It's because of this conditional:
((equal? n (car lst)) (cdr lst))
What this line does is it checks that
n is the same as the first element in the list. If it is, it returns the rest of the list. Since your target element is the second element of the list, it returns the rest of the list, from the third element onward. Your first element in the list is completely dropped. You're not keeping track of the OK elements you've checked so far.
From your code, it looks like you want to loop through the elements of the list and, if you find your target value, call
remove. If you want to implement it in this fashion, you need to also track the values that you've checked and verified that are not your target value. So your function needs to take three parameters:
n, your target;
lst the remaining numbers to check; and
clean (or whatever you want to call it) that holds the already checked numbers.
This is a working version of your algorithm:
(define (delete n lst clean)
((empty? lst) clean)
((equal? n (car lst)) (delete n (cdr lst) clean))
(delete n (cdr lst) (append clean (list (car lst)))))))
You'd call it like so:
(delete 3 (list 2 3 4 3 5 3) '())
First it checks if you have numbers left to check. If you don't, it returns your clean list.
Then it checks to see if the first element matches your target element. If it does, then it calls delete again, effectively dropping the first element in the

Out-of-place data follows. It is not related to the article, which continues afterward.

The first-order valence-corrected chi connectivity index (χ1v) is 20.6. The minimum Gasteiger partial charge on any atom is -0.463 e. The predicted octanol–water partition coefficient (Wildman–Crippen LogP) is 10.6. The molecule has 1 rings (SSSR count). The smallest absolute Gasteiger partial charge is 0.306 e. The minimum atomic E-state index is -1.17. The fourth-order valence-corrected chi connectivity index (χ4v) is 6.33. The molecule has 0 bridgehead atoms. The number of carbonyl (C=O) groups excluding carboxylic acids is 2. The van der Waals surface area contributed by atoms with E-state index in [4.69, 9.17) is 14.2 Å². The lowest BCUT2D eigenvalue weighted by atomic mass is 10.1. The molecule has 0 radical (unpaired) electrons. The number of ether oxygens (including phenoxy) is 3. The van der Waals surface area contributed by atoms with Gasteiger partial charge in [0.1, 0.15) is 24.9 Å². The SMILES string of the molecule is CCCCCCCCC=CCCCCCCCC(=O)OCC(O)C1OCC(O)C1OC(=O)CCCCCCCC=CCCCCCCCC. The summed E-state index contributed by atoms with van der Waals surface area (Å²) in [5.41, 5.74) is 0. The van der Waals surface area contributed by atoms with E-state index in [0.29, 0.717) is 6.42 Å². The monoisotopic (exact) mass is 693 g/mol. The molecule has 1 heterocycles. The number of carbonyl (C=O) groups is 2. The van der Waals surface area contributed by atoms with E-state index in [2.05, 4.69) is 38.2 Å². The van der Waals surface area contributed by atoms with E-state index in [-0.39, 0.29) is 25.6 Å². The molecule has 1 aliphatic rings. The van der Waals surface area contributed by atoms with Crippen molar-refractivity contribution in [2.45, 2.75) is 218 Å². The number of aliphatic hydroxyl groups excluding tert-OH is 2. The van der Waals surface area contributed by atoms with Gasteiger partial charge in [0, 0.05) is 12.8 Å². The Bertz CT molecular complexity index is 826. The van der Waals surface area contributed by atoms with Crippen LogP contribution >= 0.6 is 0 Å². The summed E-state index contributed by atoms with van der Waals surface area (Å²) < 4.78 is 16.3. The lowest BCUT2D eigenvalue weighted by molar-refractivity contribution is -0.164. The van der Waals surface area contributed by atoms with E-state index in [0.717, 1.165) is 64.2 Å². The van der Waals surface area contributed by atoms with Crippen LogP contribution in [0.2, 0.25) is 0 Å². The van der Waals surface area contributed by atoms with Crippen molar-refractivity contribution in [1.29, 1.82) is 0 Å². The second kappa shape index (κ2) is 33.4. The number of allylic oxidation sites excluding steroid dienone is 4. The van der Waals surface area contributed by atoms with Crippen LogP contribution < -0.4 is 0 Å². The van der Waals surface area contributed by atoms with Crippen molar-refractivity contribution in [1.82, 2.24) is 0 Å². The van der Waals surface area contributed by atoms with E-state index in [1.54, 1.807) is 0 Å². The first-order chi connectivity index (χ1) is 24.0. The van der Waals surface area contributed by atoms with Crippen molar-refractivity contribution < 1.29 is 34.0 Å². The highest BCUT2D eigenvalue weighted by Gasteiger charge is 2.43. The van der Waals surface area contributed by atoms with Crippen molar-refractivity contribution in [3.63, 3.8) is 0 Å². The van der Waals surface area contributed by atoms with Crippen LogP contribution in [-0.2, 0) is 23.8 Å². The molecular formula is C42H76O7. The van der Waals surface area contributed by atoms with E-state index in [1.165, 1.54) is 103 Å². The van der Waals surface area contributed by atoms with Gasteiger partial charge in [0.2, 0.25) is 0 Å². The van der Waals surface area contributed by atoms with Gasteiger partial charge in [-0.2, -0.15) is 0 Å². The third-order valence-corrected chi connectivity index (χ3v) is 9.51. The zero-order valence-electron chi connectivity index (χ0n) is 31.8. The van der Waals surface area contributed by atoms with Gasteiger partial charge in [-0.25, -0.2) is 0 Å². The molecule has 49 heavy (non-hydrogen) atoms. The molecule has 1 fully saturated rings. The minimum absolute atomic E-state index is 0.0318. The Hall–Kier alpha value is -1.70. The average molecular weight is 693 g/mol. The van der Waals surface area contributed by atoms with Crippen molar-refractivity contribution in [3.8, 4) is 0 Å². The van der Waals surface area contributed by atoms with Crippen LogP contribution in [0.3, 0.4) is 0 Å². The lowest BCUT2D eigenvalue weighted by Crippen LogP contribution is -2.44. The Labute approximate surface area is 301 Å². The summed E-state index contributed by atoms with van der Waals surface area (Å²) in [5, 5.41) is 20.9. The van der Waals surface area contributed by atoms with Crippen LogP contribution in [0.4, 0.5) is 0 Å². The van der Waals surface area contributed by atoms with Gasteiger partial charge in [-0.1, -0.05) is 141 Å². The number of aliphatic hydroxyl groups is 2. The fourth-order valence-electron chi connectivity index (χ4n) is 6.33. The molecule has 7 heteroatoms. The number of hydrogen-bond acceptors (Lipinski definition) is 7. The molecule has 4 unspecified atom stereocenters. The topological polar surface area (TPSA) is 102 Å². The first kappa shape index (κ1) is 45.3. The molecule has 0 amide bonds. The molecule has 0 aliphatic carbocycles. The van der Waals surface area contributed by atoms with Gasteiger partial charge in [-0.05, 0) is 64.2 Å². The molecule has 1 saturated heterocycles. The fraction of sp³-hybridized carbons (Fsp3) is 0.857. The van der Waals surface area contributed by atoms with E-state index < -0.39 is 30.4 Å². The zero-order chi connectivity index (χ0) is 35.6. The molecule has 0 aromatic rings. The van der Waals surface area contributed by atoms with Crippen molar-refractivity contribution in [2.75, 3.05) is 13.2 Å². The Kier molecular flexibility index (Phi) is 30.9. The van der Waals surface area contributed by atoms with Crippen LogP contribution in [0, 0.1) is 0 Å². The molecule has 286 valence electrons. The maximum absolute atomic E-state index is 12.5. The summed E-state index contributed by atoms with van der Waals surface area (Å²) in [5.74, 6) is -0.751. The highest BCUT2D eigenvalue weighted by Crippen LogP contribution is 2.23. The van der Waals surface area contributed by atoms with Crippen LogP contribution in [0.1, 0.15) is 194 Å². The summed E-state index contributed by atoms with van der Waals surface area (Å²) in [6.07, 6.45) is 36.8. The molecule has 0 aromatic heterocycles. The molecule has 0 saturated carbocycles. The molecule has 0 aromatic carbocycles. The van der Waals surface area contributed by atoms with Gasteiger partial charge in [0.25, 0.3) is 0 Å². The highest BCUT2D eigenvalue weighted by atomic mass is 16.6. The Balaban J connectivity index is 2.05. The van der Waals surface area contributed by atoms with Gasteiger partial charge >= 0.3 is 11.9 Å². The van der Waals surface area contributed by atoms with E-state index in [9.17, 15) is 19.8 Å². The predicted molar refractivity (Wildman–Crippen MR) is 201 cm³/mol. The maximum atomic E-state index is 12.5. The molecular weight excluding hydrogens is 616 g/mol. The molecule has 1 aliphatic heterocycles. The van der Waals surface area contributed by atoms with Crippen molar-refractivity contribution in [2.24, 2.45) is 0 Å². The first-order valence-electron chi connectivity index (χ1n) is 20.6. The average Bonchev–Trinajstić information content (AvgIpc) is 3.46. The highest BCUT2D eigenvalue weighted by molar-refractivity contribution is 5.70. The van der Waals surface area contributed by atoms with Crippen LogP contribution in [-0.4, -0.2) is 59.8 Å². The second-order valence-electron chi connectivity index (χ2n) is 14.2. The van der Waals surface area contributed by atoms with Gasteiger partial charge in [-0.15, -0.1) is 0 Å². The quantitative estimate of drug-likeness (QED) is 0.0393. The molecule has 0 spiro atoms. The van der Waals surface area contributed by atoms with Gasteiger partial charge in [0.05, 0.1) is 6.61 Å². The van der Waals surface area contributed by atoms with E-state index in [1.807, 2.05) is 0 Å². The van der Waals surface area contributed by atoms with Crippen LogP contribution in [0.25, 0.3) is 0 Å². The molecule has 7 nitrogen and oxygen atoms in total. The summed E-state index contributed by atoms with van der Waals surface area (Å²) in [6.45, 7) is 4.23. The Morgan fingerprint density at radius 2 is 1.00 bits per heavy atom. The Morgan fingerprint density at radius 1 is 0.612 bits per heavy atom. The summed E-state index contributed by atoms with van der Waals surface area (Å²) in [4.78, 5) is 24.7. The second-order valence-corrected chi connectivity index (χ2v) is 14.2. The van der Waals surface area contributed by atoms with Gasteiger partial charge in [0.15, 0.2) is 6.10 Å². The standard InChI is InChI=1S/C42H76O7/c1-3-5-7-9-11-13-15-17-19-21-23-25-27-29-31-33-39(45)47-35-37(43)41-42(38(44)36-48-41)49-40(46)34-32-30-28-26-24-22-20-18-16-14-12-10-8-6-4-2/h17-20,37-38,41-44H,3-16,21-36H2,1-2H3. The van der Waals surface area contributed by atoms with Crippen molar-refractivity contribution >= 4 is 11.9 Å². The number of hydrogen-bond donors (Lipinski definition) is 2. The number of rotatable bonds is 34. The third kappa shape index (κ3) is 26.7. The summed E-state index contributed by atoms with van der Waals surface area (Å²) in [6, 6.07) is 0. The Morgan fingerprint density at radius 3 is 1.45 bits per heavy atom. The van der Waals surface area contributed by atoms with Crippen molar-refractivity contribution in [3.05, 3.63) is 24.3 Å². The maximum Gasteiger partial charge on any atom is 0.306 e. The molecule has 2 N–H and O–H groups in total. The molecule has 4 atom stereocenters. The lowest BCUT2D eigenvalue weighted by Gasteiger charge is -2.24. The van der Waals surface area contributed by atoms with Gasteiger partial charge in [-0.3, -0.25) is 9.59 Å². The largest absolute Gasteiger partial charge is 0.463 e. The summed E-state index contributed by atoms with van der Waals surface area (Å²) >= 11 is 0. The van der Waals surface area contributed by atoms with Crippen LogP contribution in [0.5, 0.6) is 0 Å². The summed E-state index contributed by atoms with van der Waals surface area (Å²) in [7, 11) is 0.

lst (notice it does not append it to the list of clean numbers).
The else, which is reached if the first element is not the target number, appends the first value of
lst to the end of
clean and calls delete again.
(Note that this code uses tail recursion, which is a way of writing recursive methods that track the intermediate values with each recursive call, as opposed to "regular" recursion that does the calculation at the end. Samrat's answer, below, is a regular recursive solution. A discussion of the tail recursion can be found here.)
From your post, it sounds like you want to remove all instances of the target number. Instead of using the
remove function -- which only removes the first instance of the target number -- you should look at using the
remove* function, which removes all instances. This would greatly simplify your function. So to remove all instances of 3 from your list, this would suffice:
(remove* '(3) (list 2 3 4 3 5 3))
If you wanted to wrap it in a function:
(define (delete n lst)
(remove* (list n) lst))
You should read up on map functions in general, since they pretty much do what you're looking for. (They apply a procedure against all elements in a list; The above could also be implemented with a
filter-map if you had a more complicated procedure.)